list of great Python
(sometimes known as The Pythons) is a group of six comedians
who created Monty Python's Flying Circus, a British television
comedy sketch show that first aired on the BBC on October 5,
1969. Forty-five episodes were made over four series. The
Python phenomenon developed from the original television series
into something much larger in scope and impact, spawning
touring stage shows, five films, numerous albums, several books
and a stage musical, and launching the members to individual
stardom. The group's influence on comedy has often been
compared to The Beatles' influence on
television series, broadcast by the BBC from 1969 to 1974, was
conceived, written and performed by Graham Chapman, John
Cleese, Terry Gilliam, Eric Idle, Terry Jones, and Michael
Palin. Loosely structured as a sketch show but with an
innovative stream-of-consciousness approach (aided by Terry
Gilliam's animations), it pushed the boundaries of what was
then considered acceptable, both in terms of style and
self-contained comedy team responsible for both writing and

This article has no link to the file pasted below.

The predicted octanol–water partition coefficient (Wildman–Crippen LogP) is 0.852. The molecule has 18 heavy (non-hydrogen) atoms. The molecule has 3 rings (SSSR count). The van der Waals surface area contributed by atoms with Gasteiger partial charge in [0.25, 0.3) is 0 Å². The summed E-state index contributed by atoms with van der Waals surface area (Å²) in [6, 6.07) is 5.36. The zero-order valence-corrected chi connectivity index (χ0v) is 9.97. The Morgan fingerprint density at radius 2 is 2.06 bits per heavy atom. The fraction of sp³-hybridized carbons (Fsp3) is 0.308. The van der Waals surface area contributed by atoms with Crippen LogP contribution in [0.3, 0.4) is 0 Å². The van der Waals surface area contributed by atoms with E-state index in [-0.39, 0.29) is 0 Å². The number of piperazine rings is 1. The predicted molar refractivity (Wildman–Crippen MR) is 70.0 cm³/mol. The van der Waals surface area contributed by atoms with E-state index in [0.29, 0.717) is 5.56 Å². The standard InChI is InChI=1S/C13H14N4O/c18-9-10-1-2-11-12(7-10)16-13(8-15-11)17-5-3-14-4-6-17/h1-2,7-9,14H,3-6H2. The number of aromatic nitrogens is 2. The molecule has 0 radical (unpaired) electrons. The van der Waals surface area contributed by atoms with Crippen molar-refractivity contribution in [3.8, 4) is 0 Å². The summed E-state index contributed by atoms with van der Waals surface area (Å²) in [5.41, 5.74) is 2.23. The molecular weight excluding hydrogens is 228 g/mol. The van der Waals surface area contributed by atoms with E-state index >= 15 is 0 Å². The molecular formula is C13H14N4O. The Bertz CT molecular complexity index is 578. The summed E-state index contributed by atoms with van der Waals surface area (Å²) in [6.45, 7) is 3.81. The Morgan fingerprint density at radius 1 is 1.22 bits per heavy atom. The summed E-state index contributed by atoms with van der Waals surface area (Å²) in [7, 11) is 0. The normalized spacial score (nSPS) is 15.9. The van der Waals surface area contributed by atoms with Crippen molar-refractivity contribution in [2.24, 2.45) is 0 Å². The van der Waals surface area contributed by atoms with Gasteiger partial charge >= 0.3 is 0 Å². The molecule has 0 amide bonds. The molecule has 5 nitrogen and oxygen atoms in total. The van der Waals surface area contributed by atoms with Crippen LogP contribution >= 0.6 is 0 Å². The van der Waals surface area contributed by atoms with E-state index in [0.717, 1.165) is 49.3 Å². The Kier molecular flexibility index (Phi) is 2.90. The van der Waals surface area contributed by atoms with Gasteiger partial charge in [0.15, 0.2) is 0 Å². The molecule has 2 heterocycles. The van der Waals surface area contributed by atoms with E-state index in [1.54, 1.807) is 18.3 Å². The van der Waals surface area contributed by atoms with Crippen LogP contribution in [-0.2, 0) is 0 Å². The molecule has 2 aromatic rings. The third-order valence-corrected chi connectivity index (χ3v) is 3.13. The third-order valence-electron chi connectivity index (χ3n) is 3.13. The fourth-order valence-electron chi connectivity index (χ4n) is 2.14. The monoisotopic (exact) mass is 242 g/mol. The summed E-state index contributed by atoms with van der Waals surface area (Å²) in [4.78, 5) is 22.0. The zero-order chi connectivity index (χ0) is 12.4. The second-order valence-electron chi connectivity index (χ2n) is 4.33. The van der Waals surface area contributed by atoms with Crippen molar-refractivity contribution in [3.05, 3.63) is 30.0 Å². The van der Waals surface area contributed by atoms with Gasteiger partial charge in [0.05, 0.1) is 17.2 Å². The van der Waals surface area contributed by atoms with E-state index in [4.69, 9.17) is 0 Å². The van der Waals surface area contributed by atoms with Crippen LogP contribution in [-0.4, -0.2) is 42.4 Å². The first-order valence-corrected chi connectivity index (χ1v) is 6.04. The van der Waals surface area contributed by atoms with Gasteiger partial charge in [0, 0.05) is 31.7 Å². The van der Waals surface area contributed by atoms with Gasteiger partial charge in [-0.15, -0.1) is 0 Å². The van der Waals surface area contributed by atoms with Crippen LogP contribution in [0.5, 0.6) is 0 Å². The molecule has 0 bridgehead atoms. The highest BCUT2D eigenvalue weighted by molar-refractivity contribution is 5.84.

performing their work, they changed the way performers
entertained audiences. The Pythons' creative control allowed
them to experiment with form and content, discarding the
established rules of television comedy. Their influence on
British comedy of all kinds has been apparent for many years,
while in America it has coloured the work of many cult
performers from the early editions of Saturday Night Live
through to more recent absurdist trends in television comedy.
"Pythonesque" has entered the English lexicon as a
differing accounts of the origins of the Python name although
the members agree that its only "significance" was that they
thought it sounded funny. In the 1998 documentary Live At Aspen
the group implied that "Monty" was selected as a gently-mocking
tribute to Field Marshal Lord Montgomery, a legendary British
general of World War II; requiring a "slippery-sounding"
surname, they settled on "Python". On other occasions Idle has
claimed that the name "Monty" was that of a popular and rotund
fellow who drank in his local pub; people would often walk in
and ask the barman, "Has Monty been in yet?", forcing the name
to become stuck in his mind. The name Monty Python was
envisaged by the team as being the perfect name for a sleazy
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